Deutsche Telekom exploring quantum tech with OPENQKD
Deutsche Telekom (DT) has partnered with the OPENQKD (Open European Quantum Key Distribution) consortium to help research quantum key distribution (QKD) technologies, with a particular focus on developing quantum-safe data transmission.
The German telco is helping to develop a test-bed in Berlin, where researchers are making use of DT’s 100km fibre optic network to explore the limits of this new technology, as well as exploring telco-specific applications, like encrypting 5G connections.
Quantum technology is still in its infancy with very few practical applications, but it has the potential to be revolutionary for a whole host of industries, not least computing, where quantum computers are expected to solve complex equations in seconds, which would take conventional computers hundreds of years.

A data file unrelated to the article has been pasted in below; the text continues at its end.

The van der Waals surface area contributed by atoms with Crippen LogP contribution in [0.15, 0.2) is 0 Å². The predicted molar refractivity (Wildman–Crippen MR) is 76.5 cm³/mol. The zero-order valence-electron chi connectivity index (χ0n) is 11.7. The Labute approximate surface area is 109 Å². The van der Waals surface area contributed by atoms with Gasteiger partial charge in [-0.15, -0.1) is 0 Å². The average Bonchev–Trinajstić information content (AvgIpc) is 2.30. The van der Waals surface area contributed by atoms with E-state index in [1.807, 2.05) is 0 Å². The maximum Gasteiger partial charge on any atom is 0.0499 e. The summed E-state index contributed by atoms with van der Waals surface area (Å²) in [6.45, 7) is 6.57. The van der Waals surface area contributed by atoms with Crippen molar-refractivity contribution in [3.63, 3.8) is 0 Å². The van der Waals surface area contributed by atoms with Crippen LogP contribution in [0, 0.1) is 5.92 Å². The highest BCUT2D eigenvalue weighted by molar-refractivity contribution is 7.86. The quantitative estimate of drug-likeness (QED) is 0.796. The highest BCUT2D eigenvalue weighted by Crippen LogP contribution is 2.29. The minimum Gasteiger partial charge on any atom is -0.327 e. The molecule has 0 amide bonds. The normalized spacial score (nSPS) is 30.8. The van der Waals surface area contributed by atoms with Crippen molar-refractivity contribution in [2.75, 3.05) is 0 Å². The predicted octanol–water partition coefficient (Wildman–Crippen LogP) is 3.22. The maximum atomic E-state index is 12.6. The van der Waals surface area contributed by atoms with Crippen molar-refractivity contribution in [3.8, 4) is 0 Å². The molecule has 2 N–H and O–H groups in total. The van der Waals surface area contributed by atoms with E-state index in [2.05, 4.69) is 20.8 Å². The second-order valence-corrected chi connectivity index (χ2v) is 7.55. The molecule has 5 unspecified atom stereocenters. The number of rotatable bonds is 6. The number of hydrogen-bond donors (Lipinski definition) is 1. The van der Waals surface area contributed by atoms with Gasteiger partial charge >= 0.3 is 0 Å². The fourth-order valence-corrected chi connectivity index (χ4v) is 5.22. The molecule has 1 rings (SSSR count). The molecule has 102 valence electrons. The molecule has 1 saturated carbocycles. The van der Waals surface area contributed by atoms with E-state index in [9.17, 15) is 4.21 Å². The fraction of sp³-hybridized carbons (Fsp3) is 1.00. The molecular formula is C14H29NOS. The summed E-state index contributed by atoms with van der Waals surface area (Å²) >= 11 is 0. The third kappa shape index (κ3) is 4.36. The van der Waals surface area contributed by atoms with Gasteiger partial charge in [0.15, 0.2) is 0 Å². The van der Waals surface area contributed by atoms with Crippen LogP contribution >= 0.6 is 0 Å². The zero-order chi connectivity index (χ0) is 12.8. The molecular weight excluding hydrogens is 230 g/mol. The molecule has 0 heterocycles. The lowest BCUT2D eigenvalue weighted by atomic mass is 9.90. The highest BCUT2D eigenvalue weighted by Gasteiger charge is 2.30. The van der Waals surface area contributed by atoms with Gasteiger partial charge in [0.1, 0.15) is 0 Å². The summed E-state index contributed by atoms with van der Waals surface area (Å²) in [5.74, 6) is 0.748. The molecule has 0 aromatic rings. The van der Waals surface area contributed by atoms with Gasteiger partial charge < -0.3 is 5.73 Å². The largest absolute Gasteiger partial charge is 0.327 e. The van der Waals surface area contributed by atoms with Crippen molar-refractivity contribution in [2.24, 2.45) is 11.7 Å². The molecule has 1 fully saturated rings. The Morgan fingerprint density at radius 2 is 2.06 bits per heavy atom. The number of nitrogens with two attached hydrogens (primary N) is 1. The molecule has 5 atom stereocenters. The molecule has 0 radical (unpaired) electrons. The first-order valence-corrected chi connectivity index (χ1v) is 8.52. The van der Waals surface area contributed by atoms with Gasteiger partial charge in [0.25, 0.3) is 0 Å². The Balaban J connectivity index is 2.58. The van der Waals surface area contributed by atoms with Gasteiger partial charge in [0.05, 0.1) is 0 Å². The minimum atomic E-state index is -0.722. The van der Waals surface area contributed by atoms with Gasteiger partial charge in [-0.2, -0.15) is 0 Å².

For the telecoms sector, QKD is a particularly interesting application of quantum principles. Often falsely referred to as ‘quantum cryptography’, QKD creates a random secret key for the communication between two parties, which is then used to encrypt and decrypt messages for a more secure data transfer, like a traditional security key. However, the nature of the quantum system makes it very sensitive to outside observation; any third party attempting to access the data in any way will disturb the system, automatically aborting the data communication and alerting the communicating parties.
In short, QKD networks could revolutionise telco network security in the future, but right now the technology is very expensive and traditional security key systems work adequately. The OPENQKD consortium, which features 38 members, is looking to rapidly develop this technology, where it is hoped it will find use in securing confidential data between government ministries and critical infrastructure.
The consortium is currently testing QKD tech at 16 locations, including four major environments in Vienna, Poznan, Madrid and Berlin.
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